This stunning adaptation of Dickens' classic tale was captured live from the Vaudeville Theatre in the West End. Although Great Expectations has been adapted for film on two separate ... See full summary »
Young Pip is expected to become a blacksmith, but, hating the soot and smoke, he secretly dreams of becoming a gentleman. When he meets the mysterious Miss Havisham and her haughty niece ... See full summary »
Charles Dickens' classic tale of Pip, a poor orphan who befriends an escaped convict and who grows up in the company of a bitter old woman, Miss Havisham, and her haughty young ward, ... See full summary »
In 1980 young George O'Dowd baffles his parents with his love of frocks and make-up and moves into a squat with kindred spirit Peter,who dresses as Marilyn Monroe and calls himself Marilyn.... See full summary »
As a Dickens tragic I am well aware that adapting his novels for dramatic performance, whether on stage, TV or on film, will always pose problems, but there have been some triumphant successes. David Lean's being notable, but also the more recent examples: Bleak House -(sublime) and Little Dorrit (brilliant - twice). I have a set of earlier BBC attempts at other Dickens novels on DVD and some of them are toe-curlingly embarrassing - and prove that a good screenwriter is the most important ingredient for success. This production of Great Expectations was good - just. Ray Wintone was born to play Abel Magwitch, and whilst I initially stepped back in amazement at Gillian Anderson's performance as Miss Havisham, I was finally convinced that she was right; her child-like approach fits in with the psychology of a young bride jilted and bitter - excellent. My problems were not particularly with the cast, most of whom were very good, but with the liberties taken with Dicken's plot. The "brothel" scene was unnecessary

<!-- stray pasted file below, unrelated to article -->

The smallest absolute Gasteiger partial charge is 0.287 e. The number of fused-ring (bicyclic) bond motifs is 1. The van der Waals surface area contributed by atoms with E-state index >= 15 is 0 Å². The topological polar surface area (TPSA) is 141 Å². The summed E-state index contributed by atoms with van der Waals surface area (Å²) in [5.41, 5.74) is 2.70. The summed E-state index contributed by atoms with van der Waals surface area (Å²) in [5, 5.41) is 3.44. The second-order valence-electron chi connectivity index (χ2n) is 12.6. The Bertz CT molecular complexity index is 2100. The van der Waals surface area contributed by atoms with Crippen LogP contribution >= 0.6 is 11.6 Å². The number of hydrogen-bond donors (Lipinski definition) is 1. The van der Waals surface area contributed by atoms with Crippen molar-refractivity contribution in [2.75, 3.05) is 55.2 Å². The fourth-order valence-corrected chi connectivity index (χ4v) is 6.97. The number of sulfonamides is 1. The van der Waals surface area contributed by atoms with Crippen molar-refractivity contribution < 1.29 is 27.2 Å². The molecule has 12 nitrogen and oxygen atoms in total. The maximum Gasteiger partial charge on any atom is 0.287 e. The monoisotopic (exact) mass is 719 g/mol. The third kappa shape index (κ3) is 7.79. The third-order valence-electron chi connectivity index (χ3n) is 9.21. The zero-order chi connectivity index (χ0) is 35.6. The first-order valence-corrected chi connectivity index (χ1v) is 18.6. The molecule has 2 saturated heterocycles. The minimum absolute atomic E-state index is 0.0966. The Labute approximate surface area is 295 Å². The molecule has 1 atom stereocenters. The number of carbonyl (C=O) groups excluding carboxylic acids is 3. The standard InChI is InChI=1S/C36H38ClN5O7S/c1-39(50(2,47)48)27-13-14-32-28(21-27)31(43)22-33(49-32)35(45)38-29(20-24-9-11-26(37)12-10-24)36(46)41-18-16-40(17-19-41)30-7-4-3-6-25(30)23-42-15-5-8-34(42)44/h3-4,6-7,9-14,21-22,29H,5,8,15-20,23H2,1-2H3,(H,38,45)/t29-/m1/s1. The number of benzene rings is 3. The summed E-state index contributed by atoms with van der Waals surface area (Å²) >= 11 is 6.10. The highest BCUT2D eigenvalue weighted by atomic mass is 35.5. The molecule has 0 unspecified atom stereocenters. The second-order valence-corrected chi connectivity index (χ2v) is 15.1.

why insert "new stuff" when you have left out some old stuff. Much of
the dialogue lacked 19th Century authenticity - why tinker about with an aspect of Dicken's writing which has always been seen as one of his greatest strengths? Do the producers think that we are not clever enough to understand? I hope the production of Edwin Drood is better.
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